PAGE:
The NoMad Hotel's Library Bar is anything but bookish. Jacques Garcia, of Paris' L'Hotel fame, designed the interiors of this smart cocktail den and the adjoining NoMad restaurant. Walk through the dining room (it's a little awkward, yes, but the staff will guide you along) to reach the bar in the back. Though the leather-bound cocktail list and glamorous dark wood tables present a strong argument towards the formal, the atmosphere at The Library Bar is surprisingly relaxed and welcoming. Skilled bartenders are happy to make recommendations and pour a variety of classics and house creations.
A 21st century hotel haunt, the hipster-chic Ace Hotel's Lobby Bar is an immensely popular gathering place for hotel guests, most of whom work in creative industries and have titles like "Director of Media Strategy and Ideation," as well as the local skinny jeans set. Expect to fight for laptop space amongst countless twenty-somethings with internet startups, all seeking creative inspiration and free wifi on the cavernous space's low-slung sofas and long wooden tables. In addition to cocktails, many Lobby Bar-goers sip to-go cups from the Ace Hotel's feverishly popular coffee shop, the New York debut of Portland, Oregon's Stumptown brand.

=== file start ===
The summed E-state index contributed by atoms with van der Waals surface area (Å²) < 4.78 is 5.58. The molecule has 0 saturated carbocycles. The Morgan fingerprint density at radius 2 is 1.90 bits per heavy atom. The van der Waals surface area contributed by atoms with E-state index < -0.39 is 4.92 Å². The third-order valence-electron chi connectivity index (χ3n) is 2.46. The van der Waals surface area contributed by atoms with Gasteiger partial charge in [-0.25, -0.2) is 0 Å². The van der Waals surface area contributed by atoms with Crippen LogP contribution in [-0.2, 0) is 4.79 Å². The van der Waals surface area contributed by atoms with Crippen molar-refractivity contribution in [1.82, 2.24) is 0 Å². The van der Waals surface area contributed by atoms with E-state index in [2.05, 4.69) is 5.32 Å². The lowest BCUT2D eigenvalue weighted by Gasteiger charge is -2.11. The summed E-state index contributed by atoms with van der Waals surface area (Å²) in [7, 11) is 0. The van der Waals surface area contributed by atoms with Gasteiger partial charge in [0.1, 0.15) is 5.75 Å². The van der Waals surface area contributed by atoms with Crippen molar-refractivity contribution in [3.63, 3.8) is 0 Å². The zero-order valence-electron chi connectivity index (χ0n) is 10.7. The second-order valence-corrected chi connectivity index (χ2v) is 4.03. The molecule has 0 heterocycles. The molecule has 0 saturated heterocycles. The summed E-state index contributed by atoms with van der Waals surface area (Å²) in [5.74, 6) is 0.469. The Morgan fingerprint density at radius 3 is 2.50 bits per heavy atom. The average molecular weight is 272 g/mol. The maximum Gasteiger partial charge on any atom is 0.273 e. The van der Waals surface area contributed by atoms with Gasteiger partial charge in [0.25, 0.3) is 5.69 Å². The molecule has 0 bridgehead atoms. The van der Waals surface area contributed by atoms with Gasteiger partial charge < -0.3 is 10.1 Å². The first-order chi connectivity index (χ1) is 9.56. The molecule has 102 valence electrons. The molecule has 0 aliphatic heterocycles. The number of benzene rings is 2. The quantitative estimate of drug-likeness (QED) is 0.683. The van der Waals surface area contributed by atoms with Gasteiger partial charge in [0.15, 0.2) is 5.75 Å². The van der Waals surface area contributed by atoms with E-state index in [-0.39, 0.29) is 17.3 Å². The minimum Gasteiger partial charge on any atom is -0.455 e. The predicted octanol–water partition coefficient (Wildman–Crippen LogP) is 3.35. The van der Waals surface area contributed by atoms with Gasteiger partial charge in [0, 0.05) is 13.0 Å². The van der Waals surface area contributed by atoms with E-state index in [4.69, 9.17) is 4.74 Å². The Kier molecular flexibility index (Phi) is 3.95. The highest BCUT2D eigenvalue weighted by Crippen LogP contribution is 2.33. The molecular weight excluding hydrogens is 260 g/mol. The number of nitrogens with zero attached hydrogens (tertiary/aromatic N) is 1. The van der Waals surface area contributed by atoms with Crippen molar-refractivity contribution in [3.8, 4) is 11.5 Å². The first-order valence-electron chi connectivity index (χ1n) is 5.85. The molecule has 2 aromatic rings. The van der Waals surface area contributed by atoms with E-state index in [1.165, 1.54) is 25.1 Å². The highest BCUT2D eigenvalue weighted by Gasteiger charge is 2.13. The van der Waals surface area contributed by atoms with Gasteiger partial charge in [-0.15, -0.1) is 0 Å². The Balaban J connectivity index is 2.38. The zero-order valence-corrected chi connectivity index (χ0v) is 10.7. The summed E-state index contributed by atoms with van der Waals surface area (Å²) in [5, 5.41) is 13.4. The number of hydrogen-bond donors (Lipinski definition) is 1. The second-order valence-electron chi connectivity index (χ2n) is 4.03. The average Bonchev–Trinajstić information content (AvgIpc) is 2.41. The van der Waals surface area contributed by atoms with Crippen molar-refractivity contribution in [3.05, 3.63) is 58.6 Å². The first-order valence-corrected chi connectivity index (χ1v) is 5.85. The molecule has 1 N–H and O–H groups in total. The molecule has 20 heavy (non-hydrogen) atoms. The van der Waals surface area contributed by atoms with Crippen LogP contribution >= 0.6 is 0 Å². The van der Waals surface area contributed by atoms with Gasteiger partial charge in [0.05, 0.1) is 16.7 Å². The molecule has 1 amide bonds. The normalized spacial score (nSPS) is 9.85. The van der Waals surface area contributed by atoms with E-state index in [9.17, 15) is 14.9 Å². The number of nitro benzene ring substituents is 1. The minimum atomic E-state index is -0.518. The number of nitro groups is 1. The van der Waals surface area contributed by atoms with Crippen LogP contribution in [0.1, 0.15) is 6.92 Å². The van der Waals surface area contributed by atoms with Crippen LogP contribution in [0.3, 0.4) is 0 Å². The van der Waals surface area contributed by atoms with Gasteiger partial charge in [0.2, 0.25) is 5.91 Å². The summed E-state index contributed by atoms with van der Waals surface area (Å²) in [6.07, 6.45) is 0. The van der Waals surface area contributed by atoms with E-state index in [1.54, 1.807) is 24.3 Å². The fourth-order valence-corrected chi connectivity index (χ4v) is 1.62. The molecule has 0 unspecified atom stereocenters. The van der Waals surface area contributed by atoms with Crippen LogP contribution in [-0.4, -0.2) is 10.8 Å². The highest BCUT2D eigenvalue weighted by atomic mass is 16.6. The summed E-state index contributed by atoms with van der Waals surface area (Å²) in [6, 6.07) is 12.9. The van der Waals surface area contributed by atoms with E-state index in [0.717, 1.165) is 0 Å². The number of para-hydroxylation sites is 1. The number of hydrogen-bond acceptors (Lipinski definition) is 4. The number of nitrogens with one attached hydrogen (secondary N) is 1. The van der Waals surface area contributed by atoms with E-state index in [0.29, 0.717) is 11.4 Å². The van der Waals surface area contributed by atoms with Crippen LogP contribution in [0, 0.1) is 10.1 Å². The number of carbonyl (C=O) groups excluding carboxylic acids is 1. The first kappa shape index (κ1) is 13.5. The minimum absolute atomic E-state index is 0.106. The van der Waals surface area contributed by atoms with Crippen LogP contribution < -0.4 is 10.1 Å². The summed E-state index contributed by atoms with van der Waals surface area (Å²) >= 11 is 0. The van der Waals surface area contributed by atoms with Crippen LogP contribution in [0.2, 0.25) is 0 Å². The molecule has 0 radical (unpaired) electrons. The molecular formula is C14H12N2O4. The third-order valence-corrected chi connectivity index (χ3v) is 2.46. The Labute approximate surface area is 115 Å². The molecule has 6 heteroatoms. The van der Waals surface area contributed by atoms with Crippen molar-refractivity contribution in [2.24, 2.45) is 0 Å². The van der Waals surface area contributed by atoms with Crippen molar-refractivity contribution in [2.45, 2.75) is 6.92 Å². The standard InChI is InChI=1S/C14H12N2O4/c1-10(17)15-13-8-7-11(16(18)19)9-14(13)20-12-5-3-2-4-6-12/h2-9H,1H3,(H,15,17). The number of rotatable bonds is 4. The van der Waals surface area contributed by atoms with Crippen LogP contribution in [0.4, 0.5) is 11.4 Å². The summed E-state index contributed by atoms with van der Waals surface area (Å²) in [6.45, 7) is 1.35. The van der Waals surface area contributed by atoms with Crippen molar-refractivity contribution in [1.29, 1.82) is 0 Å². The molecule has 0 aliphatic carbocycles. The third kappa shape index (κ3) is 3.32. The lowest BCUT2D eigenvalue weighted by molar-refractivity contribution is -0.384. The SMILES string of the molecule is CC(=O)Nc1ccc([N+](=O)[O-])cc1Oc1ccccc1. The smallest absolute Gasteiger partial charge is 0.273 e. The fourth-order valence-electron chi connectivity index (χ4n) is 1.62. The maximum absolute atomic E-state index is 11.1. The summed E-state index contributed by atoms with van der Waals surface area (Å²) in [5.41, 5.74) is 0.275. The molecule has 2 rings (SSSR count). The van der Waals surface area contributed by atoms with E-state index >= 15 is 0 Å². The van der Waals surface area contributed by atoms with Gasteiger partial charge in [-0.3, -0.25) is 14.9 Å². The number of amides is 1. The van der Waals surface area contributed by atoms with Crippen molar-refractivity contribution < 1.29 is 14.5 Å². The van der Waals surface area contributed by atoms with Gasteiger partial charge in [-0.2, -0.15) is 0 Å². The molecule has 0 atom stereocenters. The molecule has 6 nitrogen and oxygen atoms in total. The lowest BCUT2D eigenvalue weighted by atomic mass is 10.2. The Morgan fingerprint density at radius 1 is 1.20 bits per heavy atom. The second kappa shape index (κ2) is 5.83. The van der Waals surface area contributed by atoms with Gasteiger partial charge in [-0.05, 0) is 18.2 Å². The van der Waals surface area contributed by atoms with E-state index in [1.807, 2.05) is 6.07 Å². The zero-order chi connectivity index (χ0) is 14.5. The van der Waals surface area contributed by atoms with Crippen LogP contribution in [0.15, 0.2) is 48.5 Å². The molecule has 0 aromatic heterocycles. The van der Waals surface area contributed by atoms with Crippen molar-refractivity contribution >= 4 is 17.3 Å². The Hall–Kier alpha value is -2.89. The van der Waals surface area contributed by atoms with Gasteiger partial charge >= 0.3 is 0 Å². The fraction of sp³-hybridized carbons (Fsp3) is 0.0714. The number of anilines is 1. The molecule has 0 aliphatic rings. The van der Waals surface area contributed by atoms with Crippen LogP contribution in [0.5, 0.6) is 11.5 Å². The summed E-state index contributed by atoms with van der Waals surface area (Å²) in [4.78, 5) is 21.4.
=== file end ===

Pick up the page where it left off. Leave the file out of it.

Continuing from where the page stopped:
Cross the river into Brooklyn and take in the gorgeous skyline views from the rooftop of the Wythe Hotel. The Ides is an Art-Deco spot that's a bit more understated than some of the other flashier bars on this list, but that doesn't make it any less special. The one thing to keep in mind is that it's fairly small and gets crowded quickly, so if you're hoping for a seat, go early. Weather permitting, they've also got a rose bar in full force all summer, making this *almost* too-cool-for-school Williamsburg spot one of the trendiest and freshest hotel bars around.
Positioned high above the city on the Indigo Hotel's 15th floor, Mr. Purple is located on the bumping Lower East Side. Spanning 6,000 square feet and a rooftop pool, the space is reminiscent of an artist's loft, with low-hanging lights and concrete complementing polished wood. The restaurant pulls together the best of the area's best â" guests can sample Melt Bakery, 2nd Avenue Deli, Beecher's Cheese and Yonah Schimmel Knish Bakery. As for liquid fare, Mr. Purple's speciality is the classic cocktail â" the Old Fashioned and the Manhattan both make appearances alongside more modern carbonated craft offerings, hand-squeezed juices and Irving Farm Coffee Roaster brews.
Perched 22 stories high on the rooftop of The William Vale hotel is Westlight, a chic, swanky joint in Williamsburg, Brooklyn. Though it'll cost you a pretty penny to pass the time here, you're paying not just for the drinks, but also for the jaw-dropping aesthetics. In fact, few - if any - places rival the sweeping views of Manhattan's skyline. Most say the food is passable, though nothing special, so consider ordering something small or skipping eats all together in favor of one of the bartender's expertly mixed cocktails. Is Westlight the trendiest, bougiest place in Brooklyn? Probably, but with a views like these, who cares?